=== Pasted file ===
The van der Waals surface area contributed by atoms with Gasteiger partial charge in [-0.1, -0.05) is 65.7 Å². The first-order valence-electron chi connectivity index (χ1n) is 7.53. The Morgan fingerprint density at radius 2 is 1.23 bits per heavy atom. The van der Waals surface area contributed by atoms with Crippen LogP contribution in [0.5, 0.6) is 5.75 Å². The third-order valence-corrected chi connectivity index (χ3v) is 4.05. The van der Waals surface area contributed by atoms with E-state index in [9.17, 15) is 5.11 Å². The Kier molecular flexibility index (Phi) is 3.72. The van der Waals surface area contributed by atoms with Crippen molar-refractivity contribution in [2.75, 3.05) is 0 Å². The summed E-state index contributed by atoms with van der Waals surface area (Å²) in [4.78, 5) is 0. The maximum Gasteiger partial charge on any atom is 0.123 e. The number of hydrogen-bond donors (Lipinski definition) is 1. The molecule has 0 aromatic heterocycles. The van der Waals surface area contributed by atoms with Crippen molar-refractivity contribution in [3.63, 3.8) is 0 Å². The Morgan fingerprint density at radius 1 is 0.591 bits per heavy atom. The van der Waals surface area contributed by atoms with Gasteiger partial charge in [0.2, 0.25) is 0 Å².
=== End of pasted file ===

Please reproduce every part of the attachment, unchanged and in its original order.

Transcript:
The van der Waals surface area contributed by atoms with Gasteiger partial charge in [-0.1, -0.05) is 65.7 Å². The first-order valence-electron chi connectivity index (χ1n) is 7.53. The Morgan fingerprint density at radius 2 is 1.23 bits per heavy atom. The van der Waals surface area contributed by atoms with Crippen LogP contribution in [0.5, 0.6) is 5.75 Å². The third-order valence-corrected chi connectivity index (χ3v) is 4.05. The van der Waals surface area contributed by atoms with E-state index in [9.17, 15) is 5.11 Å². The Kier molecular flexibility index (Phi) is 3.72. The van der Waals surface area contributed by atoms with Crippen molar-refractivity contribution in [2.75, 3.05) is 0 Å². The summed E-state index contributed by atoms with van der Waals surface area (Å²) in [4.78, 5) is 0. The maximum Gasteiger partial charge on any atom is 0.123 e. The number of hydrogen-bond donors (Lipinski definition) is 1. The molecule has 0 aromatic heterocycles. The van der Waals surface area contributed by atoms with Crippen molar-refractivity contribution in [3.63, 3.8) is 0 Å². The Morgan fingerprint density at radius 1 is 0.591 bits per heavy atom. The van der Waals surface area contributed by atoms with Gasteiger partial charge in [0.2, 0.25) is 0 Å².